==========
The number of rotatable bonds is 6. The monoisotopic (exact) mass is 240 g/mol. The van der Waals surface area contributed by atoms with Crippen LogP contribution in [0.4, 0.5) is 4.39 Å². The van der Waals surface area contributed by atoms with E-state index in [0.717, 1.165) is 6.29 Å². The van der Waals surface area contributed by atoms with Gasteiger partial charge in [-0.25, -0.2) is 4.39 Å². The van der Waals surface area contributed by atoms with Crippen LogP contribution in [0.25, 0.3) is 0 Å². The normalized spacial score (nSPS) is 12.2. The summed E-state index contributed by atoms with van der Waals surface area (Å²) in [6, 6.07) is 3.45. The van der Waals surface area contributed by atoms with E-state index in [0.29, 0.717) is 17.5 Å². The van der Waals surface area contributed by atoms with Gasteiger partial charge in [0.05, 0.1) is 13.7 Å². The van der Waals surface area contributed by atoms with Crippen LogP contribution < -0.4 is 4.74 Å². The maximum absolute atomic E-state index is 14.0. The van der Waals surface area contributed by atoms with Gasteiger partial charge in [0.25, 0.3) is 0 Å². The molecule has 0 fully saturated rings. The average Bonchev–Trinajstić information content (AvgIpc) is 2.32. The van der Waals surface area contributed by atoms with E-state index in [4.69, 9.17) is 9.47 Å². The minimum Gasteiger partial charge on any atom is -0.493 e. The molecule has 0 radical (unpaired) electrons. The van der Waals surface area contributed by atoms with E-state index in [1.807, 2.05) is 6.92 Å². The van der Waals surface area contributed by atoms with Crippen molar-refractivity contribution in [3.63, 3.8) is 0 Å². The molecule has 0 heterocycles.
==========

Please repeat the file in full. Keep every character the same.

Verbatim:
The number of rotatable bonds is 6. The monoisotopic (exact) mass is 240 g/mol. The van der Waals surface area contributed by atoms with Crippen LogP contribution in [0.4, 0.5) is 4.39 Å². The van der Waals surface area contributed by atoms with E-state index in [0.717, 1.165) is 6.29 Å². The van der Waals surface area contributed by atoms with Gasteiger partial charge in [-0.25, -0.2) is 4.39 Å². The van der Waals surface area contributed by atoms with Crippen LogP contribution in [0.25, 0.3) is 0 Å². The normalized spacial score (nSPS) is 12.2. The summed E-state index contributed by atoms with van der Waals surface area (Å²) in [6, 6.07) is 3.45. The van der Waals surface area contributed by atoms with E-state index in [0.29, 0.717) is 17.5 Å². The van der Waals surface area contributed by atoms with Gasteiger partial charge in [0.05, 0.1) is 13.7 Å². The van der Waals surface area contributed by atoms with Crippen LogP contribution < -0.4 is 4.74 Å². The maximum absolute atomic E-state index is 14.0. The van der Waals surface area contributed by atoms with Gasteiger partial charge in [0.25, 0.3) is 0 Å². The molecule has 0 fully saturated rings. The average Bonchev–Trinajstić information content (AvgIpc) is 2.32. The van der Waals surface area contributed by atoms with E-state index in [4.69, 9.17) is 9.47 Å². The minimum Gasteiger partial charge on any atom is -0.493 e. The molecule has 0 radical (unpaired) electrons. The van der Waals surface area contributed by atoms with E-state index in [1.807, 2.05) is 6.92 Å². The van der Waals surface area contributed by atoms with Crippen molar-refractivity contribution in [3.63, 3.8) is 0 Å². The molecule has 0 heterocycles.